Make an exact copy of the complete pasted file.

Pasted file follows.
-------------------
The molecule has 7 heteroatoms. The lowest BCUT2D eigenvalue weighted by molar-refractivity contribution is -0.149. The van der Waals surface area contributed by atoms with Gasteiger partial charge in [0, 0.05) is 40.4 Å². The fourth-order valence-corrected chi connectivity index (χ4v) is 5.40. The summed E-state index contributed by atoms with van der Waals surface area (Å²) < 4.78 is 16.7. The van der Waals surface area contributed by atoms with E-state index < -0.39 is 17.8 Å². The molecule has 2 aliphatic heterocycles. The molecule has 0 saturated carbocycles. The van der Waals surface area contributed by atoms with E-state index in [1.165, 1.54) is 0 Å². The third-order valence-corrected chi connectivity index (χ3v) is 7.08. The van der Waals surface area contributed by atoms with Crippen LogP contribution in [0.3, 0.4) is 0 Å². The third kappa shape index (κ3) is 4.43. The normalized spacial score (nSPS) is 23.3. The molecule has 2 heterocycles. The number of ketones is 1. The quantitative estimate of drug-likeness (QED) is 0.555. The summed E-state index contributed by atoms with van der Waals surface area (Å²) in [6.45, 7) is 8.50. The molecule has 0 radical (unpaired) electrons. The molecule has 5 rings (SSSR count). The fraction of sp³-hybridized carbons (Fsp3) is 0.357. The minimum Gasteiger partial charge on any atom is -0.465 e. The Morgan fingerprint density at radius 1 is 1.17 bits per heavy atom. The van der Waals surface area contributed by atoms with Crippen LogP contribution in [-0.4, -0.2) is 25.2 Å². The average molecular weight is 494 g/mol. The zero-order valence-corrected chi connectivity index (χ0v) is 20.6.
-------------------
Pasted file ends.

The molecule has 7 heteroatoms. The lowest BCUT2D eigenvalue weighted by molar-refractivity contribution is -0.149. The van der Waals surface area contributed by atoms with Gasteiger partial charge in [0, 0.05) is 40.4 Å². The fourth-order valence-corrected chi connectivity index (χ4v) is 5.40. The summed E-state index contributed by atoms with van der Waals surface area (Å²) < 4.78 is 16.7. The van der Waals surface area contributed by atoms with E-state index < -0.39 is 17.8 Å². The molecule has 2 aliphatic heterocycles. The molecule has 0 saturated carbocycles. The van der Waals surface area contributed by atoms with E-state index in [1.165, 1.54) is 0 Å². The third-order valence-corrected chi connectivity index (χ3v) is 7.08. The van der Waals surface area contributed by atoms with Crippen LogP contribution in [0.3, 0.4) is 0 Å². The third kappa shape index (κ3) is 4.43. The normalized spacial score (nSPS) is 23.3. The molecule has 2 heterocycles. The number of ketones is 1. The quantitative estimate of drug-likeness (QED) is 0.555. The summed E-state index contributed by atoms with van der Waals surface area (Å²) in [6.45, 7) is 8.50. The molecule has 0 radical (unpaired) electrons. The molecule has 5 rings (SSSR count). The fraction of sp³-hybridized carbons (Fsp3) is 0.357. The minimum Gasteiger partial charge on any atom is -0.465 e. The Morgan fingerprint density at radius 1 is 1.17 bits per heavy atom. The van der Waals surface area contributed by atoms with Crippen LogP contribution in [-0.4, -0.2) is 25.2 Å². The average molecular weight is 494 g/mol. The zero-order valence-corrected chi connectivity index (χ0v) is 20.6.